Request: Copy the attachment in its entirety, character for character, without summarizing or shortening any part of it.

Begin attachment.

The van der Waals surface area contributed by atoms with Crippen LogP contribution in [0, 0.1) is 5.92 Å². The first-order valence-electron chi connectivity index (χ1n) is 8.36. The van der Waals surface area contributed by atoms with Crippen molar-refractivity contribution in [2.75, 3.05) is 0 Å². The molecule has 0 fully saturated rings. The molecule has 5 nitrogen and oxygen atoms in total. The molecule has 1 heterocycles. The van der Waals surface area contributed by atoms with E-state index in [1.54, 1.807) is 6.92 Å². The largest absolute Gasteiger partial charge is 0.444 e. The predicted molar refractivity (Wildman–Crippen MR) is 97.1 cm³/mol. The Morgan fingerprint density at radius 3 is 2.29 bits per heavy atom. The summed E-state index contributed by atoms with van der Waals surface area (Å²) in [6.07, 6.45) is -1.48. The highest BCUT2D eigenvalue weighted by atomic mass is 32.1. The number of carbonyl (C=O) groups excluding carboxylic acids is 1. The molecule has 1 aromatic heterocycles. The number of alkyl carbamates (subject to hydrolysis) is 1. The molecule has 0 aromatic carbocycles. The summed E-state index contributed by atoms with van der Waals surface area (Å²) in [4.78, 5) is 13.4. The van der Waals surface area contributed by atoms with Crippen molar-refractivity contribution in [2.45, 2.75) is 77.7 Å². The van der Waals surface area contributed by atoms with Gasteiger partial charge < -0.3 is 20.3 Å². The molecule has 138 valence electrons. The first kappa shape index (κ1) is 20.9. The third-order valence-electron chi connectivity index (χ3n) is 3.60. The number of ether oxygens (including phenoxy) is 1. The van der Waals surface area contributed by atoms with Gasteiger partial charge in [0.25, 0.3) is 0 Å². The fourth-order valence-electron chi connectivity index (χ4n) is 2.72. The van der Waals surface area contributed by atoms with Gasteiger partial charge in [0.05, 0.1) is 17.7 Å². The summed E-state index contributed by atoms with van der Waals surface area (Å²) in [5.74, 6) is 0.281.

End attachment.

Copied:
The van der Waals surface area contributed by atoms with Crippen LogP contribution in [0, 0.1) is 5.92 Å². The first-order valence-electron chi connectivity index (χ1n) is 8.36. The van der Waals surface area contributed by atoms with Crippen molar-refractivity contribution in [2.75, 3.05) is 0 Å². The molecule has 0 fully saturated rings. The molecule has 5 nitrogen and oxygen atoms in total. The molecule has 1 heterocycles. The van der Waals surface area contributed by atoms with E-state index in [1.54, 1.807) is 6.92 Å². The largest absolute Gasteiger partial charge is 0.444 e. The predicted molar refractivity (Wildman–Crippen MR) is 97.1 cm³/mol. The Morgan fingerprint density at radius 3 is 2.29 bits per heavy atom. The summed E-state index contributed by atoms with van der Waals surface area (Å²) in [6.07, 6.45) is -1.48. The highest BCUT2D eigenvalue weighted by atomic mass is 32.1. The number of carbonyl (C=O) groups excluding carboxylic acids is 1. The molecule has 1 aromatic heterocycles. The number of alkyl carbamates (subject to hydrolysis) is 1. The molecule has 0 aromatic carbocycles. The summed E-state index contributed by atoms with van der Waals surface area (Å²) in [4.78, 5) is 13.4. The van der Waals surface area contributed by atoms with Crippen molar-refractivity contribution in [2.45, 2.75) is 77.7 Å². The van der Waals surface area contributed by atoms with Gasteiger partial charge < -0.3 is 20.3 Å². The molecule has 138 valence electrons. The first kappa shape index (κ1) is 20.9. The third-order valence-electron chi connectivity index (χ3n) is 3.60. The number of ether oxygens (including phenoxy) is 1. The van der Waals surface area contributed by atoms with Gasteiger partial charge in [0.25, 0.3) is 0 Å². The fourth-order valence-electron chi connectivity index (χ4n) is 2.72. The van der Waals surface area contributed by atoms with Gasteiger partial charge in [0.05, 0.1) is 17.7 Å². The summed E-state index contributed by atoms with van der Waals surface area (Å²) in [5.74, 6) is 0.281.